Multispectral imaging flow-cytometric acquisition of EVs and small particle calibrators was performed using Amins ImageStreamx MKII (ISx, EMD Millipore, Seattle, WA, USA) with fluidics set at low speed, sensitivity set to high, magnification at 60×, core size 7 µm, and the “Hide Beads” option unchecked prior to every acquisition in order to visualize speed beads in analyses (Figure S1 in Supplementary Material). All parameters are stored in acquisition template except the latter, which requires unchecking prior to each acquisition. The ISx was equipped with the following lasers run at maximal power to ensure maximal sensitivity: 405 nm (120 mW), 488 nm (200 mW), 561 nm (200 mW), and 642 nm (150 mW). Upon each startup, the instrument calibration tool ASSIST® was performed to optimize performance and consistency. Each of the two charged couple device (CCD) cameras with which the ISx is equipped have six channels of detection. Two channels (Ch01 and Ch09) were set to brightfield (BF), permitting spatial coordination between cameras. Channel 12 was set to side-scatter (SSC), and further fluorescence channels were used for antibody detection as required (Figure S1 in Supplementary Material). The advanced fluidic control of ISx, coupled with the presence of continuously running speed beads enable cell/particle enumeration using the “objects per mL” feature within the IDEAS® data analysis software. To avoid the risk of coincident particle detection, EV samples were not run at concentrations greater than 1010 objects/mL (18). All samples were acquired using INSPIRE® software, with a minimum of 5,000 G1 events collected, or as dictated by the type of analysis to be undertaken. Data analyses were performed, and spectral compensation matrices produced, using ISx Data Exploration and Analysis Software (IDEAS®) (Figure S2 in Supplementary Material). Technical controls and isotype controls, in conjunction with fluorescence minus one (FMO) controls, were employed where appropriate for EV gating.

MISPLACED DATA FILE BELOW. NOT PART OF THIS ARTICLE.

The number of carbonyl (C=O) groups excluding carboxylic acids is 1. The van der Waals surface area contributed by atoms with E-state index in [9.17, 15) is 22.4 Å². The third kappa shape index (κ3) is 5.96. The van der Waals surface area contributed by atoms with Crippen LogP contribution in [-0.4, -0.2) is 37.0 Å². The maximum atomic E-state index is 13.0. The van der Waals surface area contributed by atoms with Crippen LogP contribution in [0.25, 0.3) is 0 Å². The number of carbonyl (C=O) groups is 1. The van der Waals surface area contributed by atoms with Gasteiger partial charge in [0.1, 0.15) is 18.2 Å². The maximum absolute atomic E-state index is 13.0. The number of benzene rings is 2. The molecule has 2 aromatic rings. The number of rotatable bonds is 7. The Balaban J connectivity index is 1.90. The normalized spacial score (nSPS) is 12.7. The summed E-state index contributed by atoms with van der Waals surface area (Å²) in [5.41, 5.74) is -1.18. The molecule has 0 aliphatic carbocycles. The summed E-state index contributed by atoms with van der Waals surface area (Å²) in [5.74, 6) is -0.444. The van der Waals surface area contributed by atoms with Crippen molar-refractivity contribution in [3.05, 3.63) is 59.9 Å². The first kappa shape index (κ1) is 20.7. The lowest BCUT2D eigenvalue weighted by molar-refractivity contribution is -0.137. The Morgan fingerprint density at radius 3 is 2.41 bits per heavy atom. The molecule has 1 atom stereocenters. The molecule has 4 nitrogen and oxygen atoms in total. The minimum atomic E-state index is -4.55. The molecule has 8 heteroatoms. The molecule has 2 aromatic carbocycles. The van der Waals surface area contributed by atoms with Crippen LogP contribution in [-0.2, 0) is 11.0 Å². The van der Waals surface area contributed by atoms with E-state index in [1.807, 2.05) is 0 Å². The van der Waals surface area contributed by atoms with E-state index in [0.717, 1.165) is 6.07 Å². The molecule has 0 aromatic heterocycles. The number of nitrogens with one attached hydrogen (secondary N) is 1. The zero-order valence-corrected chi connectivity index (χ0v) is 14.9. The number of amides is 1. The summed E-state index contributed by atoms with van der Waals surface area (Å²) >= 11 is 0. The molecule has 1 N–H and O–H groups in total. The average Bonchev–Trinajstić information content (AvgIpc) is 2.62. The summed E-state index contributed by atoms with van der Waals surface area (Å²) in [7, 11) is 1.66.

sEV Uptake Assay and ImageStreamx Analysis